After a night of violent attacks by firebomb-hurling demonstrators, Tokyo's new international airport finally received its first airplane this morning.

But right up until the last minute, the 15,000 radical protesters who had laid siege to the heavily fortified airport continued their efforts to keep it from finally being put into operation.

As the first flight, a japan Airlines cargo plane from Los Angeles, neared Japan, protesters threw up a new challenge, launching dozens of kites and ballons into the air six miles south of the airport and directly in the path of the runaway.

The plane, however, was late. The ballons drifted away and police had time to cut down the kites, which had been staked to the ground, before the cargo jetliner landed safely.

A widespread power blackout also occured this morning in towns and villages near the airport at Narita, a suburb 40 miles from Tokyo, it did not affect the airport, which has its own power supply. Radical opponents had threatened earlier to attack the airport's power and water supplies.

The airport, center of a bitter controversy since it was planned 12 years ago, had been assaulted at several previous points during the night. But the 13,000 police massed there this week-end fought them off with teargas. ADD ONE JAPAN - F

In the heavieist fighting last night, about 20 police were hurt when a band of demonstrators, attempted to storm an airport gate by crashing into it with two burning trucks. Police pushed them back with tear gas and arrested about 50 persons.

In other encounters, a truck was burned and demonstrators hurled rocks at police who responded with water cannon.

There were several ne w attacks on aviation facilities located far away from the Narita airport. One group threw firebombs in an unsuccessful attempt to break through a gate at a radar station of the Tokyo Aviation Bureau about 30 miles east of the airport.

A radio beacon station that serves the present airport at Haneda, nearer to Tokyo, was also assaulted and some equipment was damaged by firebombs and lead pipes. The radar is used to assist planes landing at Haneda. The extent of the damage was not immediately known.

The protesters, most of them young radicals wearing helmets, staged marches on roadways surrounding the heavily fortified airport grounds.

In a series of public statements, the radicals and farmers who have fought for nearly 12 years to keep the airport from opening threatened to continue the assaults.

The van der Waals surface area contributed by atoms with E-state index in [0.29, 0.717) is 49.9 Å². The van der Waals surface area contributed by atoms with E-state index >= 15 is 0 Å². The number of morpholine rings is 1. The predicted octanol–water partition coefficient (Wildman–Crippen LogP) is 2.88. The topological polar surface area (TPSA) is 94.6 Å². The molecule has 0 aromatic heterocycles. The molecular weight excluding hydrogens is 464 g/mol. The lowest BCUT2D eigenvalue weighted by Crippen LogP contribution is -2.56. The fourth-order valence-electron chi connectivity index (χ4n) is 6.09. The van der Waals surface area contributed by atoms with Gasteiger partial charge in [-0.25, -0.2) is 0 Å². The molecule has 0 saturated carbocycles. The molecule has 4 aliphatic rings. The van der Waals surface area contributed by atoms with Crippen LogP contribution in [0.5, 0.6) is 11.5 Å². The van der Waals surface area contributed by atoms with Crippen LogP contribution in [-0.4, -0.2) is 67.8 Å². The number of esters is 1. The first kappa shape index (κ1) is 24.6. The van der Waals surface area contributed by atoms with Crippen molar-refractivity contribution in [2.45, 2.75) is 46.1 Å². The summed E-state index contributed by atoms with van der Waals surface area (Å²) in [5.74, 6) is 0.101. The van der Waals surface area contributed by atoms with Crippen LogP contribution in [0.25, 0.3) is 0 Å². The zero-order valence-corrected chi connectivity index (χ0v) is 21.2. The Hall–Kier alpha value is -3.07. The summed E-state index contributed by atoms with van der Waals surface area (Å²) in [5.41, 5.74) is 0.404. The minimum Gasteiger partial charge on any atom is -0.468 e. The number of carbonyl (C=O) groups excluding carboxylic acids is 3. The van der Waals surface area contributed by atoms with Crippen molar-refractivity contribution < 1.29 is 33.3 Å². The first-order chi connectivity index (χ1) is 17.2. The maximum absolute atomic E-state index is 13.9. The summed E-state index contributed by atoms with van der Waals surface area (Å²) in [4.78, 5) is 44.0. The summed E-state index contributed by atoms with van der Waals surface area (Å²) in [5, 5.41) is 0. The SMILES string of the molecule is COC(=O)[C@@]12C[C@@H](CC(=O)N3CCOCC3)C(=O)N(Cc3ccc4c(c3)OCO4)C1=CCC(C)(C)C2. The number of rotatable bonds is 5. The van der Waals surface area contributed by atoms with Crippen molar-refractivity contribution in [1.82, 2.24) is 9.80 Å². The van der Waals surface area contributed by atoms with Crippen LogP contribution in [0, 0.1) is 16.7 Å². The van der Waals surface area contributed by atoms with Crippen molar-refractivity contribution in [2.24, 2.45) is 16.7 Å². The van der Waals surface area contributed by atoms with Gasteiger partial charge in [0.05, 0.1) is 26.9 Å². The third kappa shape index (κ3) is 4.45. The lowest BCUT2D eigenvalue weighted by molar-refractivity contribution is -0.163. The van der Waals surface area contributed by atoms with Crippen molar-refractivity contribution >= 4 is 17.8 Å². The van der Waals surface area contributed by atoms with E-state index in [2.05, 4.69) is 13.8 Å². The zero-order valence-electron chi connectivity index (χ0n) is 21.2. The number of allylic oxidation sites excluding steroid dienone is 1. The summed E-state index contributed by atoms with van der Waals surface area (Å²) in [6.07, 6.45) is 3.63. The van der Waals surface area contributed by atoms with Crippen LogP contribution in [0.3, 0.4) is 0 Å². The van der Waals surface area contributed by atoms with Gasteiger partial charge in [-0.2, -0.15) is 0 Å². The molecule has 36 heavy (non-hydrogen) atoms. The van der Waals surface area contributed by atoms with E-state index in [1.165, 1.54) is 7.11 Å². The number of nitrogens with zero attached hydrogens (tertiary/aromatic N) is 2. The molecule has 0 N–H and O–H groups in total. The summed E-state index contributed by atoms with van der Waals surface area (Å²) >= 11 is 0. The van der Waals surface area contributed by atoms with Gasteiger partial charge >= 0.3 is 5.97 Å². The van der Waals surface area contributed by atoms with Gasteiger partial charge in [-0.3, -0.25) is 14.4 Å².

The pattern of attacks showed that the opponents had learned a great deal about the airport's vulnerable points and that the police will have many problems preventing damage that could shut down the facilities at both Narita and Haneda.

During a three-hour period Saturday morning, Haneda officials had to ground 114 domestic flights after members of one redical faction cut an underground microwave cable at two points. That knocked out Haneda's redar and shut off voice communications between teh control tower and flights landing and taking off.

The radicals inflicted that damage by locating and unsealing two man-hole covers to reach the cable. They masqueraded as utility company employes making repairs and set up official-looking wooden barricades around one manhole while they worked.

Later, police said they thought the radicals must have had assistance from someone inside the cable company in order to locate the two places where they cut the wires.

The Narita airport was officially declared open Saturday morning at a brief Shinto ceremony attended by 50 officials who gathered in a room of the heavily guarded terminal.

Kenji Fukunaga, the transport minister, offered the day's only humor when he used an old Japanese proverb to describe the long delays in opening the airport. The proverb says that a baby delivered after a long and painful birth will grow to be a healthy child, Fukunaga said.

It was in July, 1966, that the Japanese cabinet finally decided to construct the new international airport in an area northeast of Tokyo that was then open farmland.

Embittered at seeing their land taken, farmers filed lawsuits and began protesting. They were soon joined by thousands of young radicals many of whom had become protest veterans during the anit-American demonstrations of the 1960s.

The airport's first phase was completed in 1971 but it was remained unused. Plans were made and abandoned to open it twelve times. In the demonstrations and riots, five persons were killed, 2300 arrested, and at least 8,000 injured.

Many problems still lie ahead. Only one runway has been buile and 17 farmers are determinedly holding on to the land needed to build a second one.

There are repeated claims that the airport is not safe. Pilots have been quoted as warning that the area is swept by strong, gusty winds that make landings hazardons. Some authorities have noted that the approach and takeoff zone is narrow because aiirspace in the vicinity is largely taken by two military bases.